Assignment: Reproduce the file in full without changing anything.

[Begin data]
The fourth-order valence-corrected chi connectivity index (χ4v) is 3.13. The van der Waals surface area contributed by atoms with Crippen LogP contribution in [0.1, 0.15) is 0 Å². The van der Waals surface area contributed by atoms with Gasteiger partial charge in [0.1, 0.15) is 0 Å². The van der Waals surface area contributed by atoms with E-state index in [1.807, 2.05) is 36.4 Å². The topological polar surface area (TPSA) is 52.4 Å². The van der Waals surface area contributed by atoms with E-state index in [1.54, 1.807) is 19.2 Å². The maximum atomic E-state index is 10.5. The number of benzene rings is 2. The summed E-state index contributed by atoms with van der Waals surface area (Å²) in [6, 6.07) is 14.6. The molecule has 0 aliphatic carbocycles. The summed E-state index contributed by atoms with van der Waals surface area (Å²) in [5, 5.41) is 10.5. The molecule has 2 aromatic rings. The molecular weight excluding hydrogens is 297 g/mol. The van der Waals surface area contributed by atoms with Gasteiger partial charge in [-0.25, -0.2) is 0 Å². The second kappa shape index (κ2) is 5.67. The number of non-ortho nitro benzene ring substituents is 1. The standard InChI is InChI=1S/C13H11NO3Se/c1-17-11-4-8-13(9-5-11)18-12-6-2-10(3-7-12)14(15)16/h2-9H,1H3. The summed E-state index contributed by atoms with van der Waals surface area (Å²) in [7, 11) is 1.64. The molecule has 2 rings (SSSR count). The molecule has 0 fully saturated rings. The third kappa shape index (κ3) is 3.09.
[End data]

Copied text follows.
The fourth-order valence-corrected chi connectivity index (χ4v) is 3.13. The van der Waals surface area contributed by atoms with Crippen LogP contribution in [0.1, 0.15) is 0 Å². The van der Waals surface area contributed by atoms with Gasteiger partial charge in [0.1, 0.15) is 0 Å². The van der Waals surface area contributed by atoms with E-state index in [1.807, 2.05) is 36.4 Å². The topological polar surface area (TPSA) is 52.4 Å². The van der Waals surface area contributed by atoms with E-state index in [1.54, 1.807) is 19.2 Å². The maximum atomic E-state index is 10.5. The number of benzene rings is 2. The summed E-state index contributed by atoms with van der Waals surface area (Å²) in [6, 6.07) is 14.6. The molecule has 0 aliphatic carbocycles. The summed E-state index contributed by atoms with van der Waals surface area (Å²) in [5, 5.41) is 10.5. The molecule has 2 aromatic rings. The molecular weight excluding hydrogens is 297 g/mol. The van der Waals surface area contributed by atoms with Gasteiger partial charge in [-0.25, -0.2) is 0 Å². The second kappa shape index (κ2) is 5.67. The number of non-ortho nitro benzene ring substituents is 1. The standard InChI is InChI=1S/C13H11NO3Se/c1-17-11-4-8-13(9-5-11)18-12-6-2-10(3-7-12)14(15)16/h2-9H,1H3. The summed E-state index contributed by atoms with van der Waals surface area (Å²) in [7, 11) is 1.64. The molecule has 2 rings (SSSR count). The molecule has 0 fully saturated rings. The third kappa shape index (κ3) is 3.09.